Interestingly, the BJP had to import Ghanshyam Singh Lodhi, a protégé of Mr. Khan to defeat Mr. Raja in the bypoll. And after spending decades as the Congress’s face, the Nawab family is now inching closer towards the BJP. Mr. Khan feels the royalty always drew closer to power. “India would have won freedom in 1857 had the Nawab’s army not culled the First War of Independence to prove their worth to the British Crown.” Mr. Saxena attributes it to the increasing size of the ruling party.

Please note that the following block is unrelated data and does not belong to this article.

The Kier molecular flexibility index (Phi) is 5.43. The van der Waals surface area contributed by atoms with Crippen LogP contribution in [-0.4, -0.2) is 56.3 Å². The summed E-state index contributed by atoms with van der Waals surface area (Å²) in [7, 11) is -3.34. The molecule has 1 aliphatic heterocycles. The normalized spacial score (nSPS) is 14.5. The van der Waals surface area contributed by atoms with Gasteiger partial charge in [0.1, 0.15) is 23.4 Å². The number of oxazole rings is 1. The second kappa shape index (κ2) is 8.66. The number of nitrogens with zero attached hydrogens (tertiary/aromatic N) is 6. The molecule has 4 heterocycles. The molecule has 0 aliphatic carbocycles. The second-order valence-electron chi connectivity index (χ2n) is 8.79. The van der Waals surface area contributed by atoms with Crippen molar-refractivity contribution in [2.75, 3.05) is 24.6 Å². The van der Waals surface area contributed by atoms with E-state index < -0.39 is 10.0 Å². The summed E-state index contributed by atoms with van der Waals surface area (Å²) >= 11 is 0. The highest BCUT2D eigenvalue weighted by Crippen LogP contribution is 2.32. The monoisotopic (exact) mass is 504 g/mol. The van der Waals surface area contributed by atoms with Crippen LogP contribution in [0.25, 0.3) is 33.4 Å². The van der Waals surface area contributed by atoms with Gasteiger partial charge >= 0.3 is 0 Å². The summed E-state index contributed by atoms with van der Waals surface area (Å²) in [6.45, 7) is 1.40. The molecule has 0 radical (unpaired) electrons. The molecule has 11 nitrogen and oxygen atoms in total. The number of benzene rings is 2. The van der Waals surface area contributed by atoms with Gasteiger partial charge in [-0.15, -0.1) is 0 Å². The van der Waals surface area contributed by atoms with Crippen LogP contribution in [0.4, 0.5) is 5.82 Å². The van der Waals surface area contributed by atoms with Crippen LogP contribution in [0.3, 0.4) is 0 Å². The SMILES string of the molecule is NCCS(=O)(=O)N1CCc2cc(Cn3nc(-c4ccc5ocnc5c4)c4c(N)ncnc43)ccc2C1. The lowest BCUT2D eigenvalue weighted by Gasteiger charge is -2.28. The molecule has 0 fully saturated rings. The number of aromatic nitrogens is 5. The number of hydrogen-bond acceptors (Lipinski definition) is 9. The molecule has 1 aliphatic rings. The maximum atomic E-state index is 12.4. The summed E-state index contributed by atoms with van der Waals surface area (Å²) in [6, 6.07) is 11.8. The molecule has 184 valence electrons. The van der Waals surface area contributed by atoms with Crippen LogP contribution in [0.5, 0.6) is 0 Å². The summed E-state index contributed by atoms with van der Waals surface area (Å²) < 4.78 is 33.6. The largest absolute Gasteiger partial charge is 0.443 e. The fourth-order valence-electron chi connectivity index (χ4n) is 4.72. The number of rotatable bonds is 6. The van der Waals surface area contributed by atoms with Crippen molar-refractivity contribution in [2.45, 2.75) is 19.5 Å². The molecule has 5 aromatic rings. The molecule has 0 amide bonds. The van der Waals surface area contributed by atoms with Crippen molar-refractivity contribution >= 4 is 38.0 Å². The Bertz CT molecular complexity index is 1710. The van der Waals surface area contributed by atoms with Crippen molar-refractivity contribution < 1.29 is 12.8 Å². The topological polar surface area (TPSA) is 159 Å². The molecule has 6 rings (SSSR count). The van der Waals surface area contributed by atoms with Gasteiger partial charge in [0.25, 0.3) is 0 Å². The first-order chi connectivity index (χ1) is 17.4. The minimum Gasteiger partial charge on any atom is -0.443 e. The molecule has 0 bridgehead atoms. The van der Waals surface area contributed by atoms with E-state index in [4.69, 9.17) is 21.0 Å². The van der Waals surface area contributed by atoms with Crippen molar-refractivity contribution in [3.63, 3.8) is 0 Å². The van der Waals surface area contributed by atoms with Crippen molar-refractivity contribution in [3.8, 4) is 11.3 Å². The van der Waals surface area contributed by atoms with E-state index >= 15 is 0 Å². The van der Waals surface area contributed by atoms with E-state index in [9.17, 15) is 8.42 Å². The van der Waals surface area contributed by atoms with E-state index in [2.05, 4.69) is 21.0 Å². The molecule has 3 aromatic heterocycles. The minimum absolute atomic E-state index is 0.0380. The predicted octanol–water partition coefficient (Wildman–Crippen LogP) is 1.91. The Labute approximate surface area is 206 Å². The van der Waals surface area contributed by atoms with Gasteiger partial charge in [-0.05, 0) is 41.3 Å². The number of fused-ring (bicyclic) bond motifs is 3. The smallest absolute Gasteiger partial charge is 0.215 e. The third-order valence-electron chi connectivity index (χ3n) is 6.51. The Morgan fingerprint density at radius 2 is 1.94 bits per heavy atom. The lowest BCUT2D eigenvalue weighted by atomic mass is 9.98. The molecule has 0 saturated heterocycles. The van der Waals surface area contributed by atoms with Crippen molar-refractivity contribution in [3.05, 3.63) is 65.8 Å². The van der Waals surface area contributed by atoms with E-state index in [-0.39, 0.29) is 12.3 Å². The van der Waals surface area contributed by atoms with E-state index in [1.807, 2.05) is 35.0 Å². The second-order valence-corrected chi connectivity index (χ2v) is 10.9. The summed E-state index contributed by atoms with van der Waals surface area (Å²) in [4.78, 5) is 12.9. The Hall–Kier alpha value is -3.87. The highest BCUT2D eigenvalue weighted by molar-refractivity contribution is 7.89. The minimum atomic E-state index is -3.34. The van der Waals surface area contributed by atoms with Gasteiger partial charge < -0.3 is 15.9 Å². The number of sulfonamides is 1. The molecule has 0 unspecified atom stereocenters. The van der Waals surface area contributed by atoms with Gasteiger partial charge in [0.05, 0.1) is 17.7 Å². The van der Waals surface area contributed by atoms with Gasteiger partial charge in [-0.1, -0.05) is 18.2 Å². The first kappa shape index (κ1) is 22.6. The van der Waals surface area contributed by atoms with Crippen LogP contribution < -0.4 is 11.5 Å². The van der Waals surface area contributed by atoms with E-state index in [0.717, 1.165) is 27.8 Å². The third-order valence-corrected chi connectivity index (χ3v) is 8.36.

Mr. Ali maintains had Mr. Khan not been pushed to the wall, it would have been difficult for Muslims to accept him as a victim. “Not many from the community bought the idea of the Jauhar University as a mission to educate poor Muslims. It was seen as a part of Azam’s empire, but now the situation is different,” he says.
Today, Mr. Khan is back to where he started from. The difference is once upon a time, he was the underdog, now, at 73, he is acting as one.